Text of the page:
Shadow Government

A front-row seat to the Republicans' debate over foreign policy, including their critique of the Biden administration.

John Bolton’s Obsession With the International Criminal Court Is Outdated

If Trump’s advisors are all off giving irrelevant speeches on old preoccupations, who is minding the president?

U.S. National Security Advisor John Bolton addresses the Federalist Society in Washington on Sept. 10. (Andrew Caballero-Reynolds/AFP/Getty Images)
U.S. National Security Advisor John Bolton addresses the Federalist Society in Washington on Sept. 10. (Andrew Caballero-Reynolds/AFP/Getty Images)
U.S. National Security Advisor John Bolton addresses the Federalist Society in Washington on Sept. 10. (Andrew Caballero-Reynolds/AFP/Getty Images)

The world seems a dangerous place these days. Wars are raging across the Middle East. China is flexing its muscles in Asia, and Russia is assassinating people all over the place. Add climate change, terrorism, and election hacking to the mix, and there would seem to be plenty to keep U.S. national security officials toiling away until the wee hours of the night. So among the many global ills that trouble the United States, what does John Bolton, President Donald Trump’s national security advisor, choose as the topic of his only speech so far as a member of the administration? The International Criminal Court.

If you have never heard of the ICC, your education is not necessarily incomplete. It is an obscure international institution, set up in The Hague, the Netherlands, in 2002, when many in Europe and even the United States still believed in the utopian ideals of global governance and international justice. Bolton has long seen the struggle against the ICC and global governance generally as a continuing and sacred mission to preserve U.S. sovereignty. The creation of the ICC marked a brief moment when it seemed that such institutions might indeed threaten U.S. freedom of action, if it gained the universal jurisdiction supporters initially sought. So, while serving in the George W. Bush administration, Bolton led a fierce charge to convince and coerce nations around the world to agree to never use the ICC against U.S. citizens.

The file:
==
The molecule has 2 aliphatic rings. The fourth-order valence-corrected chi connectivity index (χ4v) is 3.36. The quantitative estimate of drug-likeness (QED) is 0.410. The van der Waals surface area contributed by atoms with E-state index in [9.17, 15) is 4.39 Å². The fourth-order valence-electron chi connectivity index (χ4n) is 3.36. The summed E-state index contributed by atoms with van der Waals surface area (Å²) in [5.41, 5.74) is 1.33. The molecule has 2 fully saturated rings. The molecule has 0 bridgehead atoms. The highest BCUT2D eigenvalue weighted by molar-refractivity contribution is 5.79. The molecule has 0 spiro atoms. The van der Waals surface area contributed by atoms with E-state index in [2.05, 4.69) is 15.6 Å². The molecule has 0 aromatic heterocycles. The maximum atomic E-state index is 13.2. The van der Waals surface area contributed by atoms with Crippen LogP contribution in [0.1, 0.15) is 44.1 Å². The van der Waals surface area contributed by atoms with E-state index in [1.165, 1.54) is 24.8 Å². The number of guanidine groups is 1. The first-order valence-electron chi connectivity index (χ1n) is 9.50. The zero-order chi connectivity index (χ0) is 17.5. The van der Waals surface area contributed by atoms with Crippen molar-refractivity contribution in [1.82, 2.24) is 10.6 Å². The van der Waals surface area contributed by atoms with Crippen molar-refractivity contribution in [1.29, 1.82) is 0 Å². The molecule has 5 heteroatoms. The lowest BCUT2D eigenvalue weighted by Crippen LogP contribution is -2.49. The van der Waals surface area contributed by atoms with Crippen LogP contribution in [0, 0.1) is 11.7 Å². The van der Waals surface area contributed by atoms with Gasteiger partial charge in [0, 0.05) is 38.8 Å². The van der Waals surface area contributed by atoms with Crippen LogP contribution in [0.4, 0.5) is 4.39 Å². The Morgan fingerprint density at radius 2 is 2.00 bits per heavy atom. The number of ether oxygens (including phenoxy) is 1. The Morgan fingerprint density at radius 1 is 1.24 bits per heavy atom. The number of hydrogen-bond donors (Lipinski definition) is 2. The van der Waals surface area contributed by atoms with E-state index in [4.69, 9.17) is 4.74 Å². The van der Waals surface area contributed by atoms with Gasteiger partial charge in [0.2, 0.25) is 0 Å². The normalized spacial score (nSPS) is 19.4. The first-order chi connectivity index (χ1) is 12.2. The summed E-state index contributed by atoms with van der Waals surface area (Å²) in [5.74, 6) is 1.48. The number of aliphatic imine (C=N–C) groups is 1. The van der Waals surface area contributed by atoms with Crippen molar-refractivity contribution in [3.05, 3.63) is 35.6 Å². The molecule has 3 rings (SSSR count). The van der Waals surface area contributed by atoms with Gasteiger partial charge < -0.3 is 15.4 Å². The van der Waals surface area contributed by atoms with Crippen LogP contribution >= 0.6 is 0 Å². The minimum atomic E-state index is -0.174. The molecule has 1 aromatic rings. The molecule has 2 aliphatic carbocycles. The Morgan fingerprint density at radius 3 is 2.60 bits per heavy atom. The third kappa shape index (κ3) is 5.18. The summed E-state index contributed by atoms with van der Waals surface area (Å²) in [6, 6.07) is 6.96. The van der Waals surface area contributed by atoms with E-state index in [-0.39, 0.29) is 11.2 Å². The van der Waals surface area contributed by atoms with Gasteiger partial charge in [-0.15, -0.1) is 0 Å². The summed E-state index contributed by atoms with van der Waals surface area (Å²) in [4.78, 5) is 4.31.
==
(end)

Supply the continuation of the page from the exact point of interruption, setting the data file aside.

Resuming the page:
But since then, for better or for worse, nationalism and geopolitical competition have returned with a vengeance, and the prospect of global governance has faded away. The United States and many other powerful countries never joined the ICC. In part as a result, the court has struggled since the beginning to demonstrate its relevance. It has never indicted anyone outside of Africa and only managed to convict a handful people in 16 years despite an abundance of war crimes in the world. Africa is revolting against the court, Europe has lost faith in it, and the United States, Russia, and China have never paid much attention to it.

The world seems a dangerous place these days. Wars are raging across the Middle East. China is flexing its muscles in Asia, and Russia is assassinating people all over the place. Add climate change, terrorism, and election hacking to the mix, and there would seem to be plenty to keep U.S. national security officials toiling away until the wee hours of the night. So among the many global ills that trouble the United States, what does John Bolton, President Donald Trump’s national security advisor, choose as the topic of his only speech so far as a member of the administration? The International Criminal Court.